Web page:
We get to know Food 4 Farmers’ new executive director.
BY CHRIS RYAN
BARISTA MAGAZINE ONLINE
Photos courtesy of Aly Welch
Food 4 Farmers is a nonprofit organization that collaborates with Latin American coffee-farming communities to build lasting solutions to hunger and improve livelihoods. Recently, the organization announced that it has hired Alyson Welch as its new executive director. Alyson (she/her), who goes by Aly, has more than 15 years of experience in development, primarily in Latin America, and was formerly responsible for a large portfolio of USAID-funded projects focused on the environment, economic development, governance, and land rights issues. We talked to Aly about her experience with coffee both in consumption and in the development world, her new role, and much more.
Chris Ryan: What was your relationship with coffee growing up? Was it consumed in your household?
Aly Welch: Growing up in rural Vermont, I always woke up to the smell of a fresh pot of coffee. My parents both drank coffee—the supermarket, pre-ground stuff in a big can. I began drinking coffee during my years at the University of Vermont but didn’t start appreciating coffee until I met my husband while in grad school. My husband was a barista during high school and college, and loved coffee and learning about the communities where it was produced. Our first vacation together to Ecuador and Colombia included several visits to local coffee shops that focused on regional production.
Since then, every work trip and vacation has included a visit to a coffee cooperative or local coffee shops. In 2013, we traveled to a cooperative in Aldea Tzampetey, Guatemala, and saw firsthand the impact of coffee-leaf rust, and the challenges members faced getting their coffee to export markets. In 2019, we spent a week in Eje Cafetero in Colombia, visiting Quindo, Risaralda, and Caldas, and stayed on a coffee farm.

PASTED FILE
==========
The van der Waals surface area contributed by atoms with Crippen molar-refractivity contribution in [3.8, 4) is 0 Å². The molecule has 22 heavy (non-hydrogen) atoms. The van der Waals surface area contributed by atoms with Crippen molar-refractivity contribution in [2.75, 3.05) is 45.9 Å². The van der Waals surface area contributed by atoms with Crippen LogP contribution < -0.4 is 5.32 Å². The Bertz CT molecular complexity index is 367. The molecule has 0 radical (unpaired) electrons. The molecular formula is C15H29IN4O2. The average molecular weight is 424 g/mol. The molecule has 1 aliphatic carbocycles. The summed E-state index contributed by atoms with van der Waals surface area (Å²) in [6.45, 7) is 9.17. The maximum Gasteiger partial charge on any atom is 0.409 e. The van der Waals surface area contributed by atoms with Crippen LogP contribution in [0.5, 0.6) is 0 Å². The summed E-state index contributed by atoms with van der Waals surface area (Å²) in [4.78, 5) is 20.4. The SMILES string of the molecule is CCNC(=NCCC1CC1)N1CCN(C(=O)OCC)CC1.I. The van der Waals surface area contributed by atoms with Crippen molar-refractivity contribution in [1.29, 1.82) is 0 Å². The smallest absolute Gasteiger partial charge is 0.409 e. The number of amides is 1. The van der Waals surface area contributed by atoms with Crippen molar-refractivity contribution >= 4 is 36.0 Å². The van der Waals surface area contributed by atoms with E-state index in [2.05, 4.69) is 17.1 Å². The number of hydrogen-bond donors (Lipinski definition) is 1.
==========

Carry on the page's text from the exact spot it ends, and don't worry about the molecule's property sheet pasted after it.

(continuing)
How did you become interested in international development as a professional focus?
My parents were both teachers at our local high school, and seeing the impact they had on our community inspired me to pursue a field where I could have a positive impact. When I attended the University of Vermont (UVM), I initially focused more on playing field hockey than my future career plans. After more than two years on the team, I realized I wasn’t going to make it as a professional field hockey player, and signed up for an exchange between UVM and the University of Havana in Cuba.
Before leaving, our professors asked us to bring things that were difficult to find in Cuba, including soap and other basics I took for granted. The trip opened my eyes to a world of inequalities and sparked a passion for the region, including the language, food, culture, and music. I didn’t speak Spanish, but the trip made me want to learn—as well as learn more about everything Cuba-related. I knew then I wanted to work in international development, and after entering the workplace, everything built toward that goal.
Has coffee been a frequent element of development projects you’ve worked on in Latin America? How do you feel about the crop’s potential to impact farming families and improve livelihoods?